A story by a baseball fan for baseball fans—but you really, really have to be one.
The author of three well-received naval technothrillers (H.M.S. Unseen, 1999, etc.) throws a change-up here, delivering the tale of a father and son hopelessly in thrall “to the beloved game.” The Fabers, Ben and Jack, are hardscrabble Louisiana sugarcane farmers. What sustains them year after enervating year is Jack’s blazing talent, the care and feeding of it. The boy can flat out pitch. Almost from the time he could walk, he could throw—harder and straighter than any kid anywhere near his age. At 12, he had “the oil-smooth action of a major leaguer.” Now 20, he’s an authentic college star en route, as the story opens, to play in New England’s prestigious Cape Marlin summer league, where scouts from “the Bigs” are known to hover. Much rides on Jack’s strong right arm—a major-league career the only shot the Fabers have ever had at leaving poverty behind them. His quality fastball and above-average curve stand him in good stead at Cape Marlin, but it’s the slider, the unhittable slider, painstakingly taught him by his dad, that makes Jack special. It starts out as a fastball, and then—too late for batters to adjust—it sheds velocity, dips, and frustrates. Jack, however, has a tenuous relationship with his quirky weapon. He doesn't quite trust it, regards it as potentially subversive, likely to betray him at some critical juncture in his life. And, nudged along by a truly malevolent coach, it does. Can Jack recover it, master it? Of course he can. In this determinedly sunny book, the pure in heart can be counted on to triumph—in the ninth.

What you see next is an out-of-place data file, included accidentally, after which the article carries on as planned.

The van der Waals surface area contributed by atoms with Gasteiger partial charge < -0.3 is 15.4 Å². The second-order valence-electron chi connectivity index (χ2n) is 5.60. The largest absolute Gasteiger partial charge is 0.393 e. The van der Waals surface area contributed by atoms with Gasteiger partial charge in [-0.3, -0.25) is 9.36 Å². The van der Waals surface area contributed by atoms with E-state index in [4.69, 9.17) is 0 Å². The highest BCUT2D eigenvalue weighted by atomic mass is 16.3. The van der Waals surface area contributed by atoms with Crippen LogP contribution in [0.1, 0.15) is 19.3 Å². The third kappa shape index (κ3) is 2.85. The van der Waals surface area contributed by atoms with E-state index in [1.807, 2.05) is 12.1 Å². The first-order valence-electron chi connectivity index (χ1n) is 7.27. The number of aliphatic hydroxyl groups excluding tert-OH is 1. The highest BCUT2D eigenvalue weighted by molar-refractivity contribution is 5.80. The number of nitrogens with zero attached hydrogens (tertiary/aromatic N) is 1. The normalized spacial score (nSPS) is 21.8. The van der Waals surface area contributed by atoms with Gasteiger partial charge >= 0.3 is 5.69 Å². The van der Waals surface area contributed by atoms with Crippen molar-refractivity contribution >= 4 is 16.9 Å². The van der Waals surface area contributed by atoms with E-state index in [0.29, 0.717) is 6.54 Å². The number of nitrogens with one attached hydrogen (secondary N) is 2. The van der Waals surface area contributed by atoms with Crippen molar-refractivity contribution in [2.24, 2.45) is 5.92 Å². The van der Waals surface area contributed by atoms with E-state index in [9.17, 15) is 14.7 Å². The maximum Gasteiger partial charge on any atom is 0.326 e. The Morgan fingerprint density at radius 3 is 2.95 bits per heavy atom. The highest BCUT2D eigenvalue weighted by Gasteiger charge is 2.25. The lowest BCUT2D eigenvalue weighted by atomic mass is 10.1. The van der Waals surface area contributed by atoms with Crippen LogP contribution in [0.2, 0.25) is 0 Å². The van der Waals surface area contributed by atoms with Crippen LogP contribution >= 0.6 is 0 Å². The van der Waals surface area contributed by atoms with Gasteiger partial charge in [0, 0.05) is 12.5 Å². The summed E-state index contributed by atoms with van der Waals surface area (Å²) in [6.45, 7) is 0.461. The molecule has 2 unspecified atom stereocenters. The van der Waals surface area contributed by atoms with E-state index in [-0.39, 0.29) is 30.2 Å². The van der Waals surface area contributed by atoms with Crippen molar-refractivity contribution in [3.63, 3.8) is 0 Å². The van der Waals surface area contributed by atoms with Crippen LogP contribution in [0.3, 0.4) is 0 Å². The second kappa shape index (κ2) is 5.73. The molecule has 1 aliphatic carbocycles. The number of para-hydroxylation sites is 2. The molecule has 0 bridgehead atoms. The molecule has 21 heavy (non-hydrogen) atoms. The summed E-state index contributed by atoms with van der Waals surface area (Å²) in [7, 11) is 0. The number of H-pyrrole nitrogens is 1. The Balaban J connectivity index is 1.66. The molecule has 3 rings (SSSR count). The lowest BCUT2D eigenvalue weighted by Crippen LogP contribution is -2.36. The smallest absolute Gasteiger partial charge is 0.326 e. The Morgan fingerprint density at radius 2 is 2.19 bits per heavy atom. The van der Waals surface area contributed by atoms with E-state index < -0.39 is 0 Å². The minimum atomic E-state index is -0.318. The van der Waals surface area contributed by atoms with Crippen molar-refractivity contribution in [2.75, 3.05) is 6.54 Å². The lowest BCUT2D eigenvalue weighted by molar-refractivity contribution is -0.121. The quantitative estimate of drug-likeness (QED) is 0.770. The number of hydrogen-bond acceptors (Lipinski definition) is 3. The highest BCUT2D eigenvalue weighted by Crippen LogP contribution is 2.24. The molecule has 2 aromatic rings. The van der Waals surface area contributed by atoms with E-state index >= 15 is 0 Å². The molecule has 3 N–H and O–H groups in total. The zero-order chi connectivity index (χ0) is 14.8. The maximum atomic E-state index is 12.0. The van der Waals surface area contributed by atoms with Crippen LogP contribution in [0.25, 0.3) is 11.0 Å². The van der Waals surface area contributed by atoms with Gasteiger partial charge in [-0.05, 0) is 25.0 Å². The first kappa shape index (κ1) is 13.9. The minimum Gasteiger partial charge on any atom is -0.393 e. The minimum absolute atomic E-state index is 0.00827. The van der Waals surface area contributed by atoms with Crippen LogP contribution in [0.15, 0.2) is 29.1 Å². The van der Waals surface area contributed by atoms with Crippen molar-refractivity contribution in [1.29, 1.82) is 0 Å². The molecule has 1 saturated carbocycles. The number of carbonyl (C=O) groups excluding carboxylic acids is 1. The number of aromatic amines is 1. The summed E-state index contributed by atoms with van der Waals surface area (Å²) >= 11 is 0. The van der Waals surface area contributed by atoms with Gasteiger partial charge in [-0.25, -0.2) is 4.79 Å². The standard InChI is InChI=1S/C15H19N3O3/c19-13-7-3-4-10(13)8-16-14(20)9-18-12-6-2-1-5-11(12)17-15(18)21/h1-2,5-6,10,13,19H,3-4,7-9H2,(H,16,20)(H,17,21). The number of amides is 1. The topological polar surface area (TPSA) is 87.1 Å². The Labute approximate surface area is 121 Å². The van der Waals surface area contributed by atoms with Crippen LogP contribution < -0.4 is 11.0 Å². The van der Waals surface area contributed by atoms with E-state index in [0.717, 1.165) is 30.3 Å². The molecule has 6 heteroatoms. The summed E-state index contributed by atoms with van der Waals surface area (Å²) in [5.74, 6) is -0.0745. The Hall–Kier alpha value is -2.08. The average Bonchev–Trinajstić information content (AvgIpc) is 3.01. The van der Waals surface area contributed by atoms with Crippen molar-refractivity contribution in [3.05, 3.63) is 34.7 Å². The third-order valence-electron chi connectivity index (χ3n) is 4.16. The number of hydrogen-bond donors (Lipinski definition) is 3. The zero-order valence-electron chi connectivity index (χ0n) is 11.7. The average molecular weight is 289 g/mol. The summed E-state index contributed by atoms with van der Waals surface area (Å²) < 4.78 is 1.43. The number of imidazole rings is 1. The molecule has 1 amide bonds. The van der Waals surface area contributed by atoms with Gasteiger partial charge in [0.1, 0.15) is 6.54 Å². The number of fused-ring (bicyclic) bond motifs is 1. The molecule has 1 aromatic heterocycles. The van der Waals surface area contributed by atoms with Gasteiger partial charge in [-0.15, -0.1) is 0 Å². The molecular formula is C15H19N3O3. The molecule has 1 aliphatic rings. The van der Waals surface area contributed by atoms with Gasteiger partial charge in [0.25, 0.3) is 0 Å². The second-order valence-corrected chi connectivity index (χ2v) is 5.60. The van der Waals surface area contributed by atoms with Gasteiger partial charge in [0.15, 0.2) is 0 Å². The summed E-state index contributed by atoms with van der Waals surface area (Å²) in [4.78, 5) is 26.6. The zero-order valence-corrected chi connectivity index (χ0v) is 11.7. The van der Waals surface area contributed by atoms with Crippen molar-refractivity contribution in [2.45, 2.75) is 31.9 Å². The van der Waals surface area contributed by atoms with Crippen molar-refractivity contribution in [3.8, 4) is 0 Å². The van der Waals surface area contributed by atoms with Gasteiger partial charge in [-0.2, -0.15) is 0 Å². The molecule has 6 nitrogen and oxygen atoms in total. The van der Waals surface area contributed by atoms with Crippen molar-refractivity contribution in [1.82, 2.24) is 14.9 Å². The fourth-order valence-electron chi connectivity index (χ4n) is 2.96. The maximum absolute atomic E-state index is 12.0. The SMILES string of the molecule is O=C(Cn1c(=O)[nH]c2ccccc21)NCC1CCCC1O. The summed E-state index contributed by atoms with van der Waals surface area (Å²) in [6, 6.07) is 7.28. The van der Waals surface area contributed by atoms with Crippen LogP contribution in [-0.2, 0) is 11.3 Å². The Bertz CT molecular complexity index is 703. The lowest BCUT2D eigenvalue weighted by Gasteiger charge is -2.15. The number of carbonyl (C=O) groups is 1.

Game after game recounted in detail—loving to some, interminable to others. You know which you are.